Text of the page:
The work presented builds on a multiyear effort to study the implementation and adaptation of Kids as Global Scientists (KGS), an inquiry-based, technology-rich middle school learning environment enacted simultaneously in hundreds of classrooms across the nation. Two groups of teachers participated in this study. One group consists of "maverick" teachers: those distributed across the nation that find us and customize our program to their needs without systematic professional development. This group of teachers tends to work in schools with a relatively rich fund of resources and supports. Another group-urban teachers-resulted from a recent partnership between KGS and teachers from a large, high-poverty urban school district. We provide these teachers with targeted professional development to help them overcome constraints common to their schools. This study provides profiles of both maverick and urban teachers, and then examines teacher and student data from five focus classrooms that were successful in implementing KGS. In all cases, successful classrooms were defined as those where students made significant positive gains on open-ended and multiple-choice assessments. The focus classrooms consisted of three classrooms from urban teachers in high-poverty environments and two classrooms from maverick teachers in middle-class suburban environments. The paper discusses the need for research that provides multiple exemplars of classroom science inquiry that are realized through large-scale enactments responsive to diverse learning environments.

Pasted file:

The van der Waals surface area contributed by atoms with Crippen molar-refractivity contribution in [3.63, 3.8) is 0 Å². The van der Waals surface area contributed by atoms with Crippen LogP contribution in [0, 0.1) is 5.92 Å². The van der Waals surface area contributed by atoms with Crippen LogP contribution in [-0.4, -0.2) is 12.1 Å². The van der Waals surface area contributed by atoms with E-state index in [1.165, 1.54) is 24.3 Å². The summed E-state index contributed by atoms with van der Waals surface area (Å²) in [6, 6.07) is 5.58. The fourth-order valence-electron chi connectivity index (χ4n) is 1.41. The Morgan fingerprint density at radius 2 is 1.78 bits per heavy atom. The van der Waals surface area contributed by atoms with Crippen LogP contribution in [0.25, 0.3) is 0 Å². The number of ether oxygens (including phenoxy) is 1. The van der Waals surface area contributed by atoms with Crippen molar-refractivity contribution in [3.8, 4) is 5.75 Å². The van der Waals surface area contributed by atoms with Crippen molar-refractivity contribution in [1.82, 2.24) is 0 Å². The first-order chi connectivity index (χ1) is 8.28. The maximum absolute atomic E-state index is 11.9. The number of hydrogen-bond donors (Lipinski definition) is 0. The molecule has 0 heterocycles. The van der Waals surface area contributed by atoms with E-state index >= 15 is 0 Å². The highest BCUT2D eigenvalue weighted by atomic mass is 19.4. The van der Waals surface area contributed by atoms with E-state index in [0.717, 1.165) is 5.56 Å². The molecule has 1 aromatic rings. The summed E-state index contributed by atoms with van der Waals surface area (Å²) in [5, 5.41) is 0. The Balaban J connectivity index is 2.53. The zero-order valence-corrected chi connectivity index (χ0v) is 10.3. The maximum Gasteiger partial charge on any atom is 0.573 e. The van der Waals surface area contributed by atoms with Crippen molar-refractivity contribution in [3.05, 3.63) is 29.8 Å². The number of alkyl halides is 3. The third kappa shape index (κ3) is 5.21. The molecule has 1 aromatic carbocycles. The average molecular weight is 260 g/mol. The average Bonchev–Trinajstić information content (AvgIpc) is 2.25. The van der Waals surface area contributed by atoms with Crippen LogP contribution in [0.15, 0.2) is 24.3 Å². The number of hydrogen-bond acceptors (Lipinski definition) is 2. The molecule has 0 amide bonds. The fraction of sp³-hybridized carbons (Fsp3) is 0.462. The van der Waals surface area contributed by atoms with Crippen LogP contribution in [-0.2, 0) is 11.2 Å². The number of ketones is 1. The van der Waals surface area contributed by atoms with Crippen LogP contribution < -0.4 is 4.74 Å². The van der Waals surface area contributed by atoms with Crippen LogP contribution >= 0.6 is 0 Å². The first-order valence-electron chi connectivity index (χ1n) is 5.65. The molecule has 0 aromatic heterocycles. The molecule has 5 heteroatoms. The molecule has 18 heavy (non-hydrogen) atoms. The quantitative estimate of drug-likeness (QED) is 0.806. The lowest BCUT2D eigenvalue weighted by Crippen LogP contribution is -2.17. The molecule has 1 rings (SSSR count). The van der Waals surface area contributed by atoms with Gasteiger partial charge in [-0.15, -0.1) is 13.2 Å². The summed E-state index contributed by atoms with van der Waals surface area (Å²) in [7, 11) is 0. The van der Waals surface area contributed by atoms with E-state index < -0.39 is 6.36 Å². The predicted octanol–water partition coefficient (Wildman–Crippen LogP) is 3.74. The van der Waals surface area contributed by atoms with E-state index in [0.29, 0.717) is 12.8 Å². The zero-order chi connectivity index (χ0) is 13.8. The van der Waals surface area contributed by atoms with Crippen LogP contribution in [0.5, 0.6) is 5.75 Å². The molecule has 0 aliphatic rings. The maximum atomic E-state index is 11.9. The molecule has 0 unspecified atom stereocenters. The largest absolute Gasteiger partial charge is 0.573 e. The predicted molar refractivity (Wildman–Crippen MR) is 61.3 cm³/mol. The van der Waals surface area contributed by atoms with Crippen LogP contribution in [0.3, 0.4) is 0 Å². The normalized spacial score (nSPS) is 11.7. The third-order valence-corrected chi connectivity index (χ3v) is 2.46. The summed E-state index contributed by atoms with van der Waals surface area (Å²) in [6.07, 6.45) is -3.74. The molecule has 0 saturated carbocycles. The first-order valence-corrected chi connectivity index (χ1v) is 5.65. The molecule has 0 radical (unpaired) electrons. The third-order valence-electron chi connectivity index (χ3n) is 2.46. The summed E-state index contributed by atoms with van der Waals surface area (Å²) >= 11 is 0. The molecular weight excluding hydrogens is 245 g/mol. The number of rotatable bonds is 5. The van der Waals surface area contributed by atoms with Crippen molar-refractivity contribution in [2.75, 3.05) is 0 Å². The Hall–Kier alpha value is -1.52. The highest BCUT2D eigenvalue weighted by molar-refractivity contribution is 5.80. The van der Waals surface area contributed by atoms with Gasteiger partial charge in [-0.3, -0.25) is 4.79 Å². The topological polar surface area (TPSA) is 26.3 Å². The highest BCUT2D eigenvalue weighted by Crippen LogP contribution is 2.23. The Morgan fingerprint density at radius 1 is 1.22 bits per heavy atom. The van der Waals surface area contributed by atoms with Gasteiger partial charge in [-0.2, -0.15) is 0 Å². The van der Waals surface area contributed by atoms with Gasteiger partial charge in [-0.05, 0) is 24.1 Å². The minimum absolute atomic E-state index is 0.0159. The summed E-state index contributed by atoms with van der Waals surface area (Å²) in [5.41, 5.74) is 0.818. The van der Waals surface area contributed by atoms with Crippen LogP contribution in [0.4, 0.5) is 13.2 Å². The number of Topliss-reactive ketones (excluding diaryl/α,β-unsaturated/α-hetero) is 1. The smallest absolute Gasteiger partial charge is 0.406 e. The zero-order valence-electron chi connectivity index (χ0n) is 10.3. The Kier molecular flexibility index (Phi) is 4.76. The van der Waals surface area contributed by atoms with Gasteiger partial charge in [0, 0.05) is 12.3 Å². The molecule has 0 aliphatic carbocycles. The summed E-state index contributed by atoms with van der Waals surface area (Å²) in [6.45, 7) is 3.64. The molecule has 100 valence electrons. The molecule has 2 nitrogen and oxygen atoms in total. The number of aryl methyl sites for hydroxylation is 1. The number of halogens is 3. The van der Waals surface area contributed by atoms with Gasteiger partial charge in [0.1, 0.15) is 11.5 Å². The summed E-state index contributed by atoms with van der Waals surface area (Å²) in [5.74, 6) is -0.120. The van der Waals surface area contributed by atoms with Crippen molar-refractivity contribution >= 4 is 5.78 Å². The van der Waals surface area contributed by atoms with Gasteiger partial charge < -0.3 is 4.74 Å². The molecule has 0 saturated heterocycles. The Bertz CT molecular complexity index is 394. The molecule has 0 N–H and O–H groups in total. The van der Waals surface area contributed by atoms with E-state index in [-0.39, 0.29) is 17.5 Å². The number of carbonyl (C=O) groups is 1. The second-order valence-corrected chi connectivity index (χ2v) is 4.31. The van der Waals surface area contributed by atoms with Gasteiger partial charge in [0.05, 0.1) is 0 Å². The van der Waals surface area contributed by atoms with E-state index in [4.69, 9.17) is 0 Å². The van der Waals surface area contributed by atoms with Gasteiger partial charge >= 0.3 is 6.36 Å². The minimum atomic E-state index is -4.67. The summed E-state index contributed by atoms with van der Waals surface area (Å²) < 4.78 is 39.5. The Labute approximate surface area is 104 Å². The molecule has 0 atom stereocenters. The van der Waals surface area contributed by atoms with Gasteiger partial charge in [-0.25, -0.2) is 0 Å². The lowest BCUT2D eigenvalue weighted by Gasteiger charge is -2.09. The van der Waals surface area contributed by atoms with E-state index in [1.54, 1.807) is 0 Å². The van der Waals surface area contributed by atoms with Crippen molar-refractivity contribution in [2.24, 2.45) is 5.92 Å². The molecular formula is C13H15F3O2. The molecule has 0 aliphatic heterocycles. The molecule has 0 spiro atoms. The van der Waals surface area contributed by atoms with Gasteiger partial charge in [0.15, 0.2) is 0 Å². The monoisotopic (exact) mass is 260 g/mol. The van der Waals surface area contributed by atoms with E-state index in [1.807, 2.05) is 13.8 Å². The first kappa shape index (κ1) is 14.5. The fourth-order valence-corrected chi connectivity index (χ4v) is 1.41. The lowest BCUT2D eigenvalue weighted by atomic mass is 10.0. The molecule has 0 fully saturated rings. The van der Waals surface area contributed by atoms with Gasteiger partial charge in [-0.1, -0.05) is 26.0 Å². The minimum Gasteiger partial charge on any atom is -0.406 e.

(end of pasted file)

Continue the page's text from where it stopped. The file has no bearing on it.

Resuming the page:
All Science Journal Classification (ASJC) codes
- History and Philosophy of Science